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Review by Rich Cline |
dir-scr Sebastian Lelio
prd Juan de Dios Larrain, Pablo Larrain, Sebastian Lelio
with Julianne Moore, John Turturro, Holland Taylor, Michael Cera, Caren Pistorius, Brad Garrett, Jeanne Tripplehorn, Rita Wilson, Chris Mulkey, Sean Astin, Jesse Erwin, Barbara Sukowa, Alanna Ubach
release US 8.Mar.19,
TORONTO FILM FEST
Chilean filmmaker Sebastian Lelio remakes his own 2013 gem Gloria with added Hollywood star power. This offers Julianne Moore yet another beautifully layered character to play, and of course her performance is gorgeous. This is a rare exploration of middle age, full of nuance and complex emotions. But it's also not a Hollywood movie, so the amped-up cast kind knocks the loose narrative out of balance for audiences who will understandably expect something else. In
Los Angeles, Gloria (Moore) is a divorcee who loves to dance to classic 1980s tracks. She has two grown children with their own issues: Peter (Cera) is the single dad of an infant after his wife left him, while Anne (Pistorius) is getting serious with her boyfriend (Erwin), a Swedish big-wave surfer. When Gloria meets Arnold (Turturro), she begins to hope that she might have found love again. But he seems a little too bound to his ex-wife and adult daughters. Gloria would love to have a significant other, but perhaps she's fine on her own.
There isn't much of a plot here, as the story is actually about Gloria's internal journey. So the film consists of a series of interconnected moments, some more momentous than others, as she works on herself in various forms of therapy, lets off steam in the nightclub, tries to help her kids, turns to her mother (Taylor) and friends (including Wilson and Mulkey) for support, and tries to expel an invading hairless cat from her apartment. Nothing extraordinary happens, as the script gently examines her attitudes to the various relationships in her life.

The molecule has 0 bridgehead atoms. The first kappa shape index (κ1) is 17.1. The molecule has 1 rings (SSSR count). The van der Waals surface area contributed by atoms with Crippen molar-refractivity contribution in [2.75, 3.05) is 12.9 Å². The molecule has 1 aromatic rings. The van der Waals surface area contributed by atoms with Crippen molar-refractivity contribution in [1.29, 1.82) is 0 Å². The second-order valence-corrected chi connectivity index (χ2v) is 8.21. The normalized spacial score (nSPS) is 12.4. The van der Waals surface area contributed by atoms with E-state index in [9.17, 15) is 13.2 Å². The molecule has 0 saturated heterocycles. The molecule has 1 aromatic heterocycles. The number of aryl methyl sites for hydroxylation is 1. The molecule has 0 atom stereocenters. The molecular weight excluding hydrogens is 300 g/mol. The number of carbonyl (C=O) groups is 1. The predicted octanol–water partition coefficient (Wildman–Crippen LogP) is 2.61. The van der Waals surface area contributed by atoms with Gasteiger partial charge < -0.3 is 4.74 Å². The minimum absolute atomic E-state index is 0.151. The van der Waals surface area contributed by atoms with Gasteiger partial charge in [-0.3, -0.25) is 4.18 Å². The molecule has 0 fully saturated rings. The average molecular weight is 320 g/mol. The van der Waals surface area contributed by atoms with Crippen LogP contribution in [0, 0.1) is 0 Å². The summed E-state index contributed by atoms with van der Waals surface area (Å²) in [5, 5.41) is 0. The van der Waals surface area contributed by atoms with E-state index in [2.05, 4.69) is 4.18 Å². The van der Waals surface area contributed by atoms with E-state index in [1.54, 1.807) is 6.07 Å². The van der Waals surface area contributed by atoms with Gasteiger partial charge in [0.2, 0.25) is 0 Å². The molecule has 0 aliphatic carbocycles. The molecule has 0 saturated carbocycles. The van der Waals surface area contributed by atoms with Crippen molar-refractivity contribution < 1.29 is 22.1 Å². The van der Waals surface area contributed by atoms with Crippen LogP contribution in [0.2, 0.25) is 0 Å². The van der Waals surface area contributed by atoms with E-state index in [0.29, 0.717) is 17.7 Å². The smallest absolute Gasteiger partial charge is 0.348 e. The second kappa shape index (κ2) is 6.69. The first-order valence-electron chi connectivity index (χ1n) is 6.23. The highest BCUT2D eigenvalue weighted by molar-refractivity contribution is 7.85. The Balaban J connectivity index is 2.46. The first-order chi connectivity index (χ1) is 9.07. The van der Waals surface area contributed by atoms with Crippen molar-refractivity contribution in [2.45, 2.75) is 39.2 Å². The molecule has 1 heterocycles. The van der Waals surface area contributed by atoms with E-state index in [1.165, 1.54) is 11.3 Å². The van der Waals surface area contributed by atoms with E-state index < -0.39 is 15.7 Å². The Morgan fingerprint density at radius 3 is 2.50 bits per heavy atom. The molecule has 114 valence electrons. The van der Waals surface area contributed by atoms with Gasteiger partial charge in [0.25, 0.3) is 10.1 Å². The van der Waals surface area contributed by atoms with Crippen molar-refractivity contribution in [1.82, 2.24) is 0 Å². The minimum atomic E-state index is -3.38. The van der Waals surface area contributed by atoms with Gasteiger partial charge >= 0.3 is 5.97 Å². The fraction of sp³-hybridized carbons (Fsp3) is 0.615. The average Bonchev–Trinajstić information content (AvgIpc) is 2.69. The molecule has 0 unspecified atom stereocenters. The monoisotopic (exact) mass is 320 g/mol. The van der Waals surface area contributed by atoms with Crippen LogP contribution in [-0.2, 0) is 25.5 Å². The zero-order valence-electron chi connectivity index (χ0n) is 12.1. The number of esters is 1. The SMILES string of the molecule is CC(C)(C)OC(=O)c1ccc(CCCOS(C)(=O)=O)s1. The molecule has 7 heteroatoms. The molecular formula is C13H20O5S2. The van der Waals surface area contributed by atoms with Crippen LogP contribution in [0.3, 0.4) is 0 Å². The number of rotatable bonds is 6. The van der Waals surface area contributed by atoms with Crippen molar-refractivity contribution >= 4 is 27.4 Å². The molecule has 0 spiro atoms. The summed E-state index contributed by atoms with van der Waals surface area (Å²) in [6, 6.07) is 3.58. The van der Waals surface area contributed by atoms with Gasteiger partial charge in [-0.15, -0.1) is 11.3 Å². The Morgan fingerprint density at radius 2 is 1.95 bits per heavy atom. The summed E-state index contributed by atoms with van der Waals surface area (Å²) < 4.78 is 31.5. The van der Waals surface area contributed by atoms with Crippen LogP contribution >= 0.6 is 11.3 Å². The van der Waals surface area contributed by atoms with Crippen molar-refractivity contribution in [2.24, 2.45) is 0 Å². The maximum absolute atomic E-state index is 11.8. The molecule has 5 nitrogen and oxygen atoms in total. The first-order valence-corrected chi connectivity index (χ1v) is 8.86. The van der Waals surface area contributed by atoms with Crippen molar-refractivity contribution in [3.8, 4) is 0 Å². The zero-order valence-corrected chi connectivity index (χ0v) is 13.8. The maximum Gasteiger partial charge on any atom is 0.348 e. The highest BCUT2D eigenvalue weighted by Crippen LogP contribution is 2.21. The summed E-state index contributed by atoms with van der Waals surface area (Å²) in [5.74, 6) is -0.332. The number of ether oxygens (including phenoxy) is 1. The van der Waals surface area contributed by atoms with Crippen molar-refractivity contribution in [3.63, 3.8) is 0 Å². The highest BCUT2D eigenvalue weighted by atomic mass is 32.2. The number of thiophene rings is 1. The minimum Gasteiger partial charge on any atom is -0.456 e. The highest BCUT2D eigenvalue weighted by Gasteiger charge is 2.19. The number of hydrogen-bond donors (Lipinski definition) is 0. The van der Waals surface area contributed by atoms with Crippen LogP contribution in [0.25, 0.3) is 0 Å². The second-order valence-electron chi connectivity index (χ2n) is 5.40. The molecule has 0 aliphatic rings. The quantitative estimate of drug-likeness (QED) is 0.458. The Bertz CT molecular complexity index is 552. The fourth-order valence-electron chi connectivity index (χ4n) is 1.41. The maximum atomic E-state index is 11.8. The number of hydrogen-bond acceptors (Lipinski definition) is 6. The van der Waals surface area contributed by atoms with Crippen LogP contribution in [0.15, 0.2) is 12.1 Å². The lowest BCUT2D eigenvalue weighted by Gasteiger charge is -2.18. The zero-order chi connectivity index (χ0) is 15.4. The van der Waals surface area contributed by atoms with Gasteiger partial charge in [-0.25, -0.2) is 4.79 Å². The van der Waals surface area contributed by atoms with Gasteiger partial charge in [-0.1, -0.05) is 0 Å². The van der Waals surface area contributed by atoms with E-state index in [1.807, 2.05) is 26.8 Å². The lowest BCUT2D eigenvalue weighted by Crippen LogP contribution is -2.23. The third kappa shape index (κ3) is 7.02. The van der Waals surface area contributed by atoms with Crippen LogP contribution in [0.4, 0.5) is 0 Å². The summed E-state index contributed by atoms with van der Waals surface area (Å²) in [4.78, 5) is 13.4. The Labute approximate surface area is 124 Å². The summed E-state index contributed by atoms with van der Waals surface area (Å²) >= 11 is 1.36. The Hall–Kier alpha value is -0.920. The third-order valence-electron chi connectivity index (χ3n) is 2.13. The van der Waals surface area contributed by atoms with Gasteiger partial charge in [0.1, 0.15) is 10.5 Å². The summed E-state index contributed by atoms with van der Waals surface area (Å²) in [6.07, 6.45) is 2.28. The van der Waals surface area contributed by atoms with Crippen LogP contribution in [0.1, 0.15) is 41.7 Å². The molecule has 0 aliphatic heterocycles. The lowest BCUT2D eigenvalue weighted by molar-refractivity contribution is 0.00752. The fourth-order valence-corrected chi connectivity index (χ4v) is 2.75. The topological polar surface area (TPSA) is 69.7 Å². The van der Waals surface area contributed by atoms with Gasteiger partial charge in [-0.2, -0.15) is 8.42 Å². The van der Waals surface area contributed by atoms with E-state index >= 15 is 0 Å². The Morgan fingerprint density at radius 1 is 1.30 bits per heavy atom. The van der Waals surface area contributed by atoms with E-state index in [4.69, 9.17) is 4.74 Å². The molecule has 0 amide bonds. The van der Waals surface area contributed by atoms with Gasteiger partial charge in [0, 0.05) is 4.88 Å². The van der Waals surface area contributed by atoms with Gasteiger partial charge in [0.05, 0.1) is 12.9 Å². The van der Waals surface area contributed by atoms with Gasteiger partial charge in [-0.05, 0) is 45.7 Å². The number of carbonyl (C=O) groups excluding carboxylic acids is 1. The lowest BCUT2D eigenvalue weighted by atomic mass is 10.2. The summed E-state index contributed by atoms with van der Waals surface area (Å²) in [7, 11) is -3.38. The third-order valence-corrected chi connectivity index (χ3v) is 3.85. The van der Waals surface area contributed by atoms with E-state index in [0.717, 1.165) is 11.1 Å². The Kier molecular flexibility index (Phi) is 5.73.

Moore is particularly gifted at playing this kind of character, holding the movie's subtle narrative within her eyes while investing her full physicality into the role. The only problem is that she's far too glamorous to be an every-woman (unlike the original film's Paulina Garcia), but she adeptly captures a culture in which grown-ups refuse to let themselves become old. Her chemistry with everyone around her is warmly understated, like the performances of her costars, each of whom leaves his or her character in the vivid subtext rather than scene-stealing antics.
In other words, the film is almost remarkably low-key at a time when movies tend to be straining to be in-your face. Lelio has an ability to cut through surfaces in his work, and this film simply ignores the surface altogether. This makes it worth a look, but only for audiences willing to look inside themselves as they take an internal journey along with this ordinary woman. These viewers will find plenty to admire in this finely crafted film. And perhaps a less starry cast might have given the film an even stronger kick.
R E A D E R R E V I E W SStill waiting for your comments ... don't be shy.
© 2019 by Rich Cline, Shadows on the Wall
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